The history of Buddhism includes four great councils on Buddhist doctrine. The first and second councils happened shortly after the death of the Buddha. A third was held under the auspices of Ashoka, in the third century BC. Ashoka's council is only reported in some Buddhist traditions so it was probably a local matter concerned with the doctrine of a particular area or sect. As was the case with the fourth Buddhist Council, held under Kanishka in the second century AD1.
The main source for the council is the travelogue of Hsuan Chuang. Hsuan travelled through most of India in the seventh century and collected Buddhist traditions on his journey. One of the traditions he collected concerns Kanishka's council. Kanishka was interested in Buddhism and each day he invited a different monk to explain Buddhist doctrine. But none of the monks could agree. In order to resolve these differences Kanishka convened a council and invited all of the most learned men2. The council resolved the disputes and made definitive copies of the most important Buddhist texts.
It is hard to tell from Hsuan's largely mythical account what the historical reality of the council was. The evidence of Hsuan indicates that the council was composed of orthodox Sarvastividins. Yet the second century also saw the rise to prominence of Mahayanism. The relationship between this Buddhist tradition and the orthodox one that Kanishka supported is not well understood but it is hard to reconcile this result with the description of the council by Hsuan Chuang. A clue is held in a confused account of the council by Taranath. He says that the council put an end to dissensions inside Buddhism and that it recognised all eighteen sects as legitimate. This is an odd result for a religious council but the outcome makes political sense.
Inscriptions show that some of the satraps of the Kushan Empire gave official patronage to Buddhism . The satraps, Vanaspara and Kharapallana, certainly supported the Sarvastivadins but it is not clear if other officials gave their support to the same sect. So Kanishka's council may have been about appeasing political tensions in the Empire rather than resolving a religious dispute.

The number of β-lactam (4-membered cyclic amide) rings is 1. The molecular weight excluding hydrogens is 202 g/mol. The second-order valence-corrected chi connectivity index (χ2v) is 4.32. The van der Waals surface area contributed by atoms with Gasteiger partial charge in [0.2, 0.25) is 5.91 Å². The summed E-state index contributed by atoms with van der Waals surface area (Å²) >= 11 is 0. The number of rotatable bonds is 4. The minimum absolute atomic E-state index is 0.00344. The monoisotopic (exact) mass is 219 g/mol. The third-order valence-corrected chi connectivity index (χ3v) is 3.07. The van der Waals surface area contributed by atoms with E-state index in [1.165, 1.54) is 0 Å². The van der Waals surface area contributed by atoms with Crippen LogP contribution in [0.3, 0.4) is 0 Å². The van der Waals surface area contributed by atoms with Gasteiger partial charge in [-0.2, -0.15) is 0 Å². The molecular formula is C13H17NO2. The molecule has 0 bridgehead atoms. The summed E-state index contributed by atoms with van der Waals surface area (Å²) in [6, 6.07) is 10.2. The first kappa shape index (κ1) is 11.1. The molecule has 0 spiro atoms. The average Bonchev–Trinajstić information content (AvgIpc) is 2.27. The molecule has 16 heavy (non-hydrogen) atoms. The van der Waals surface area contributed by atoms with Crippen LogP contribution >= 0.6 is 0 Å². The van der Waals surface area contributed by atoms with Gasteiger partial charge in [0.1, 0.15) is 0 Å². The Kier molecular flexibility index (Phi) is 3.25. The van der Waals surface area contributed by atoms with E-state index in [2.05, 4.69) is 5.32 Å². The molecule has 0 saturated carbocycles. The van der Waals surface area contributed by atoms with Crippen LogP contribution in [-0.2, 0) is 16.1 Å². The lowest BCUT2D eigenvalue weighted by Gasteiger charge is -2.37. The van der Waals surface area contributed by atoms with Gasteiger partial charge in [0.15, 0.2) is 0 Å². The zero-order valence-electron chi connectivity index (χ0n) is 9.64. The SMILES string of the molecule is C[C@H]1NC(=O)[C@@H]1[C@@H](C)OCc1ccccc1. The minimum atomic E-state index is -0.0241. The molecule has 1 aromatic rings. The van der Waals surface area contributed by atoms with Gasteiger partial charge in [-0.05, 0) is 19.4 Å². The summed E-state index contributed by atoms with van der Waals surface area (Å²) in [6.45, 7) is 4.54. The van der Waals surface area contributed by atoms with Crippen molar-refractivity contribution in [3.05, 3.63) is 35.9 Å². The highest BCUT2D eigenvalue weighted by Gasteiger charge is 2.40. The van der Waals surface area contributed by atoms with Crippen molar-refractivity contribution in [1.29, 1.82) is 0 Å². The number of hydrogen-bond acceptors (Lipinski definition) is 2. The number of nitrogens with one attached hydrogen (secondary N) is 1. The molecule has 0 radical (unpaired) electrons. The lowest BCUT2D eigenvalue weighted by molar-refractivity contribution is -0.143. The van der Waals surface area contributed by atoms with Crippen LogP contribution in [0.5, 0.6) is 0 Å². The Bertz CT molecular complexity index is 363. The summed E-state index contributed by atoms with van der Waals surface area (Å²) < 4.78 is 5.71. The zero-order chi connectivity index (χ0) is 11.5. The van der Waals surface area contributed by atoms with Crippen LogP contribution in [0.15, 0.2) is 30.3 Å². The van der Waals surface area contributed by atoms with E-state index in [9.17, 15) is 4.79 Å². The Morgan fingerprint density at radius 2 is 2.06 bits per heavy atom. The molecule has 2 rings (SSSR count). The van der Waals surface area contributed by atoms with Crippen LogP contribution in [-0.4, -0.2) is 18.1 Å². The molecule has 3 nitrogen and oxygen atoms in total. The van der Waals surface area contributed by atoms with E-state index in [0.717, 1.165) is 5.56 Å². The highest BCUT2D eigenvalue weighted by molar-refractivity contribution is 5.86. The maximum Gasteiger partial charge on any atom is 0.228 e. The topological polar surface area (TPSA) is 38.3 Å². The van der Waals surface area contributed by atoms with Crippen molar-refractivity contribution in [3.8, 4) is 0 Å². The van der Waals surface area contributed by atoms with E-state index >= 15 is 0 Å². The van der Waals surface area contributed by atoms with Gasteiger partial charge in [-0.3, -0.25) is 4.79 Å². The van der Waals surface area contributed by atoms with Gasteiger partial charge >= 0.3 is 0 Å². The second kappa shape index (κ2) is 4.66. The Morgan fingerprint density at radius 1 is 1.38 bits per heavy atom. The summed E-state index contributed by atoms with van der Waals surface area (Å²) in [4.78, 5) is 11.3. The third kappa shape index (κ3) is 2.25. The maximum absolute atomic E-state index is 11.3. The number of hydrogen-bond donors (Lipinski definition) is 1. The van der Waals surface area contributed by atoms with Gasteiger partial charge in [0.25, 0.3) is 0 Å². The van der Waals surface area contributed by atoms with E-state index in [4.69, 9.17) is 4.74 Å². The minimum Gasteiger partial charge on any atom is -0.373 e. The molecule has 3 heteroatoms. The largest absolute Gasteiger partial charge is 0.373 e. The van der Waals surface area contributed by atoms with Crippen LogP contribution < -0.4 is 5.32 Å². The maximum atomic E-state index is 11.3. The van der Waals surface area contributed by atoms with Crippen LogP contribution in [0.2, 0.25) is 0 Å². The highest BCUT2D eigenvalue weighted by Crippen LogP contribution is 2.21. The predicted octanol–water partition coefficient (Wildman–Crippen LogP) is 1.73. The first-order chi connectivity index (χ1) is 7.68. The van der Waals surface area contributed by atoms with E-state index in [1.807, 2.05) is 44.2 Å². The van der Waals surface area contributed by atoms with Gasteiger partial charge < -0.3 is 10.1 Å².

The purpose of the council seems to have been to put an end to dissension and disagreement in Kanishka's Empire. It is hardly surprising that the council occurred under Kanishka's reign as this was the first time in hundreds of years that this vast area of Buddhist activity had been politically united. So Kanishka was the first king to face the growing dissension and fragmentation of Buddhism. His solution was radically different to the Roman Emperor Constantine. Instead of holding one sect to be true and all others to be false, Kanishka seems to have authorised dissent. Certainly, Kanishka and his subordinates patronised the orthodox sect of the Sarvastividins. But the price of this patronage seems to have been the toleration of other sects.
It is interesting to speculate why Kanishka chose a policy of toleration. Did the Kushans really have an ethic of religious toleration? Did their own syncretic tradition of religious belief leave them unable to comprehend the idea of religious persecution? Were Kanishka's satraps divided among the rival Buddhist sects? Or was the Fourth Buddhist Council directed by religious considerations largely outside Kanishka's control? The questions can be extended to the effect of the council. Was the policy of toleration responsible for the flourishing of the Buddhist literature and art in the period? And did the division of Buddhism lead to the resurgence of Hinduism after the collapse of the Kushan Empire? These are just some of the questions that need to be answered if Kanishka's religious policy is to be understood by historians.
|The Nun Buddhamitra||Epigraphic Evidence for Women in the Kushan Empire||Bibliography|
Contents Page and Index
Chronology of Kushan History
Military History of the Kushans
Contacting the Author
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